It wasn’t something I thought of much when I was on Guam. They were wild, they had been there at least since the Spanish arrived in the Marianas, they were spread.. how? A common theory is as they are pequin type peppers (e.g. bird peppers), that birds spread them from island to island.

There is however a comment on the Wikipedia that the common Guam/Saipan boonie is some kind of Thai ornamental pepper. The reasoning behind this is that the peppers point upwards on both plants.  However, there are some problems with this thesis. For one the Guam boonie isn’t classified as the same species as the Thai ornamental. I verified this by emailing New Mexico State University’s Chili Pepper Institute, who replied:

…we have the Guam Boonie as a Capsicum frutescens, it is not the same thing as a Thai. Hope this helps, thanks for writing

The second is that they’re hardly the same size. While the Guam boonie reaches well over 3 feet in height, the Thai ornamental is a plant that gets to 12-18 inches high.

I wrote my bachelor’s alma mater, the University of Guam, and got a couple interesting comments out of that. From a comment from Phoebe Wall to a member of the alumni group at UOG I get this:

The “boonie pepper” is definitely Capsicum frutescens. There is a lot [of] variation in types. I imagine [Food Near Snellville] is probably referring to the donne’ sali (the small one that is really pika).

and from Professor Mari Marutani (she’s the resident UOG expert on the Guam boonie)  I received this reply:

Hi [Food Near Snellville],
Two hot pepper plants are known in Guam. One is “donne’sali” (C. frutescens) that is characterized to have small, bright red, and very pungent fruits. The other is “donne’ ti’au” (C. annuum), a long, red and pungent pepper. “Donne’sali” has long been harvested from the wild and “donne’ ti’au” is mainly grown in the backyard garden. Selections of each were documented once as ‘Guam Super Hot’ donne’sali, (C. frutescens), and ‘Guam Regular Hot’ possibly a selection of donne’ti’au C. annuum. ‘Guam Super Hot’ is very pungent having Scoville heat unit of 4000-4250, while ‘Guam Regular Hot’ was reported to have an average of 3450 (Lee, C. T. 1987. ‘Guam Super Hot’ chili pepper. HortScience 22:1341). However, unfortunately original specimens of both ‘Guam Super Hot’ and ‘Guam Regular Hot’ have been lost and we will not be able to examine them.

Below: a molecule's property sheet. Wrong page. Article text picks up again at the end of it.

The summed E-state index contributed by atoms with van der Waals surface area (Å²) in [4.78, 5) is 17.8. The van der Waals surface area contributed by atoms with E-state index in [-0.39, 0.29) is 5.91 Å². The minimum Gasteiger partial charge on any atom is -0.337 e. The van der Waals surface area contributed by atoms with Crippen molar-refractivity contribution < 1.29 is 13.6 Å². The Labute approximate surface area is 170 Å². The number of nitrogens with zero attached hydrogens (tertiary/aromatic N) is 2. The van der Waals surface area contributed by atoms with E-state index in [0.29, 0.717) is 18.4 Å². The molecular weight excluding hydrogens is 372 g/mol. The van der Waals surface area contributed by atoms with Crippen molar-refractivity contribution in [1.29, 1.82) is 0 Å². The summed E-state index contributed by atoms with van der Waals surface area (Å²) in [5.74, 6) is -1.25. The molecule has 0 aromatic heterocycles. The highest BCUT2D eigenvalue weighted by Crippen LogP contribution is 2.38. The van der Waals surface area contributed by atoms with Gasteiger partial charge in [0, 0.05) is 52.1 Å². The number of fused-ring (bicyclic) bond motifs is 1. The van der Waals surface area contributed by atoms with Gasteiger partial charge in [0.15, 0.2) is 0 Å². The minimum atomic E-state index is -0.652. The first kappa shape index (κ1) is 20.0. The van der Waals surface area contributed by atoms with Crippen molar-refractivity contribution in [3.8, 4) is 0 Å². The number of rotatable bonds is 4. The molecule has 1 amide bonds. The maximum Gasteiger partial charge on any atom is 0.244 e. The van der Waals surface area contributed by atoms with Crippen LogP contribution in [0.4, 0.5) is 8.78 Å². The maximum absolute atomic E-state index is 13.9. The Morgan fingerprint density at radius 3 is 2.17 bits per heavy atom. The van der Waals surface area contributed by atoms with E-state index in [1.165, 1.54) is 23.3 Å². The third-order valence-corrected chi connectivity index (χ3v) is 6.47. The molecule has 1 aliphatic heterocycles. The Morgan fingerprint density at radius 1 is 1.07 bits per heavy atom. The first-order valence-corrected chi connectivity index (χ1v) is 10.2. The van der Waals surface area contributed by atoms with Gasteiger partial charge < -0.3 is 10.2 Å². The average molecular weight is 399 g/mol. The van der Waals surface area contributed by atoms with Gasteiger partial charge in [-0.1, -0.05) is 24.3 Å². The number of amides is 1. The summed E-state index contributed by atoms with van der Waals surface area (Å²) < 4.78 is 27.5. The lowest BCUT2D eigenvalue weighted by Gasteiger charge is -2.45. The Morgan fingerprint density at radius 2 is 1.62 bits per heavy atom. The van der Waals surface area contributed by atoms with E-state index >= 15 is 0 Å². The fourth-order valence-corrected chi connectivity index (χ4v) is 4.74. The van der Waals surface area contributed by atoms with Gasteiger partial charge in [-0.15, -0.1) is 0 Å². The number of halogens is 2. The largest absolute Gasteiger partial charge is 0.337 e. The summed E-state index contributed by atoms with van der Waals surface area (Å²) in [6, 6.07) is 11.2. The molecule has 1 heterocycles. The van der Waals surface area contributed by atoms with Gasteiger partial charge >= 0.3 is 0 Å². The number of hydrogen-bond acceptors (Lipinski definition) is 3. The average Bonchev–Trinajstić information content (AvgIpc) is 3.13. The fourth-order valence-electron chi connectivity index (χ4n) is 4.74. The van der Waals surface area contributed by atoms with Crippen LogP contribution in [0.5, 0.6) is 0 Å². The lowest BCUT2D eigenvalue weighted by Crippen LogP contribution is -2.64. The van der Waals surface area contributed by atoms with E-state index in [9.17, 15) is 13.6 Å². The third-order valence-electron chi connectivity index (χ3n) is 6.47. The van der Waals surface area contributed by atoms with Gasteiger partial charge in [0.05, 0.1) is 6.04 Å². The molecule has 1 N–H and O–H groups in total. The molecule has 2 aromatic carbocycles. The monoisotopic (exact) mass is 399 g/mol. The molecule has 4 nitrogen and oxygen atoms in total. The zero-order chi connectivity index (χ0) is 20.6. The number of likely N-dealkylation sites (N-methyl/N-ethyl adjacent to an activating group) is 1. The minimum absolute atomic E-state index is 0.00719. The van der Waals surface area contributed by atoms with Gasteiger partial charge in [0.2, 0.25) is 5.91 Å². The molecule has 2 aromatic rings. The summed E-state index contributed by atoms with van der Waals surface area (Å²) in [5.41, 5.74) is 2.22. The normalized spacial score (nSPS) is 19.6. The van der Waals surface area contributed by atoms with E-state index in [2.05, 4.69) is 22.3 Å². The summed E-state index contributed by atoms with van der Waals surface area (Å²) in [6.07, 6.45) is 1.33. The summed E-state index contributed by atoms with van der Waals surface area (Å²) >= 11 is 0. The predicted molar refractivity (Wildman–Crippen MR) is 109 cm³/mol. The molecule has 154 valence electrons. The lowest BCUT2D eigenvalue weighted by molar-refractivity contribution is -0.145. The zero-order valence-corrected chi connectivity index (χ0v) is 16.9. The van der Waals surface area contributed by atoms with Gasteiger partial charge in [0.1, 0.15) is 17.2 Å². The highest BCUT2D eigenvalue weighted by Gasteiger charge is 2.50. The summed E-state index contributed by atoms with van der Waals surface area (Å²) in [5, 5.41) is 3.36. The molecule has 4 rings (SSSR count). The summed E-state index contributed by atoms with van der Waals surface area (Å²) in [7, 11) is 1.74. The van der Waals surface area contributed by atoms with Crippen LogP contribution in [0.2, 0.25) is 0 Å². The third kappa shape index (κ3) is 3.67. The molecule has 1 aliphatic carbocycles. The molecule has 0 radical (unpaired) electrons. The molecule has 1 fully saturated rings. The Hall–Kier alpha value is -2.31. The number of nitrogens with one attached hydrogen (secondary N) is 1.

Occasionally, some farmers sell their own selected lines and wild hot peppers (‘boonie’ peppers) to the roadside vendors and local supermarkets. Since there is a great possibility of cross pollination (often by bees), this self-pollinated plant often has a genetic variations in natural environment. People of Guam know there are variation of Donne sali. For example, Mr. Cruz has one kind and Mrs. Santos has slightly different one, hotter or very PIKA.


In short, the boonie is not the Thai pepper. And what you get may vary considerably, due to genetics.